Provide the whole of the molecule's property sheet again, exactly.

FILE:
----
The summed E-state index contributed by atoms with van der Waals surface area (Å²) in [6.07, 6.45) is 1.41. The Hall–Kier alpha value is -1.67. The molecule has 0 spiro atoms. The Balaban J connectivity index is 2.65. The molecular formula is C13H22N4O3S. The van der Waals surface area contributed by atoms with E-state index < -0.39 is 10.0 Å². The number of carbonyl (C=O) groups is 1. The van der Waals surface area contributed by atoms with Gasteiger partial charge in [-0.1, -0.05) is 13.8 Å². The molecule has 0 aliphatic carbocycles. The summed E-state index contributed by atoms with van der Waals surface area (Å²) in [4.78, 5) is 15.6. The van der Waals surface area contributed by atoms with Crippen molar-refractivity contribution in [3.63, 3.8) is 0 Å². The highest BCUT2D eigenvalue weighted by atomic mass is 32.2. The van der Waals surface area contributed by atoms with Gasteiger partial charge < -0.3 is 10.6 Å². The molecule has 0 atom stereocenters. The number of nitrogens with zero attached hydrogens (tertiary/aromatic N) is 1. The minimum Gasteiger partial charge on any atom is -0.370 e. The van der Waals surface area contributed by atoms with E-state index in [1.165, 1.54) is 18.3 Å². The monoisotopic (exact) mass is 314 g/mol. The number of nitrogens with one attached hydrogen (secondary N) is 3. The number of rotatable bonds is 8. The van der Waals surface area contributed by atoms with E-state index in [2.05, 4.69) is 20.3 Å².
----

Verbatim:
The summed E-state index contributed by atoms with van der Waals surface area (Å²) in [6.07, 6.45) is 1.41. The Hall–Kier alpha value is -1.67. The molecule has 0 spiro atoms. The Balaban J connectivity index is 2.65. The molecular formula is C13H22N4O3S. The van der Waals surface area contributed by atoms with E-state index < -0.39 is 10.0 Å². The number of carbonyl (C=O) groups is 1. The van der Waals surface area contributed by atoms with Gasteiger partial charge in [-0.1, -0.05) is 13.8 Å². The molecule has 0 aliphatic carbocycles. The summed E-state index contributed by atoms with van der Waals surface area (Å²) in [4.78, 5) is 15.6. The van der Waals surface area contributed by atoms with Crippen molar-refractivity contribution in [3.63, 3.8) is 0 Å². The highest BCUT2D eigenvalue weighted by atomic mass is 32.2. The van der Waals surface area contributed by atoms with Gasteiger partial charge < -0.3 is 10.6 Å². The molecule has 0 atom stereocenters. The number of nitrogens with zero attached hydrogens (tertiary/aromatic N) is 1. The minimum Gasteiger partial charge on any atom is -0.370 e. The van der Waals surface area contributed by atoms with E-state index in [1.165, 1.54) is 18.3 Å². The monoisotopic (exact) mass is 314 g/mol. The number of nitrogens with one attached hydrogen (secondary N) is 3. The number of rotatable bonds is 8. The van der Waals surface area contributed by atoms with E-state index in [2.05, 4.69) is 20.3 Å².